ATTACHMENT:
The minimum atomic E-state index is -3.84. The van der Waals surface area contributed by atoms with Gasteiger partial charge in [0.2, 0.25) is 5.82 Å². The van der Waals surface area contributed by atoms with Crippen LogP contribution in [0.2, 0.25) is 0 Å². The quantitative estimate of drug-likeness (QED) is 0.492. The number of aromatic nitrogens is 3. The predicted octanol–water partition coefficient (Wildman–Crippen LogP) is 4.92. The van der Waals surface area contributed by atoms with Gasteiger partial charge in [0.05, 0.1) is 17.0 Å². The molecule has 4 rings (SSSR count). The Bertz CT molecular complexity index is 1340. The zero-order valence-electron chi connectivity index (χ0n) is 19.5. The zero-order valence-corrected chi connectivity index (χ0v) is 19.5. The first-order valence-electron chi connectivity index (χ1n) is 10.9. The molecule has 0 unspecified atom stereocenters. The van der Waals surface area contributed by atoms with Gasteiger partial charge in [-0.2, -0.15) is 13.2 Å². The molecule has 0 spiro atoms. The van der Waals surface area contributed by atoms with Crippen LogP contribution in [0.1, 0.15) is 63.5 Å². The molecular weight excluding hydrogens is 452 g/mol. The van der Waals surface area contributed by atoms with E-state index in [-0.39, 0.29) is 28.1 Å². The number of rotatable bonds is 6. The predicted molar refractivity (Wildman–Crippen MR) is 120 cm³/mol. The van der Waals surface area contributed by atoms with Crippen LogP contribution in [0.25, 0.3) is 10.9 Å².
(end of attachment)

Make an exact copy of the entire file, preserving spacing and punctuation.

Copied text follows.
The minimum atomic E-state index is -3.84. The van der Waals surface area contributed by atoms with Gasteiger partial charge in [0.2, 0.25) is 5.82 Å². The van der Waals surface area contributed by atoms with Crippen LogP contribution in [0.2, 0.25) is 0 Å². The quantitative estimate of drug-likeness (QED) is 0.492. The number of aromatic nitrogens is 3. The predicted octanol–water partition coefficient (Wildman–Crippen LogP) is 4.92. The van der Waals surface area contributed by atoms with Gasteiger partial charge in [0.05, 0.1) is 17.0 Å². The molecule has 4 rings (SSSR count). The Bertz CT molecular complexity index is 1340. The zero-order valence-electron chi connectivity index (χ0n) is 19.5. The zero-order valence-corrected chi connectivity index (χ0v) is 19.5. The first-order valence-electron chi connectivity index (χ1n) is 10.9. The molecule has 0 unspecified atom stereocenters. The van der Waals surface area contributed by atoms with Gasteiger partial charge in [-0.2, -0.15) is 13.2 Å². The molecule has 0 spiro atoms. The van der Waals surface area contributed by atoms with Crippen LogP contribution in [0.1, 0.15) is 63.5 Å². The molecular weight excluding hydrogens is 452 g/mol. The van der Waals surface area contributed by atoms with E-state index in [-0.39, 0.29) is 28.1 Å². The number of rotatable bonds is 6. The predicted molar refractivity (Wildman–Crippen MR) is 120 cm³/mol. The van der Waals surface area contributed by atoms with Crippen LogP contribution in [0.25, 0.3) is 10.9 Å².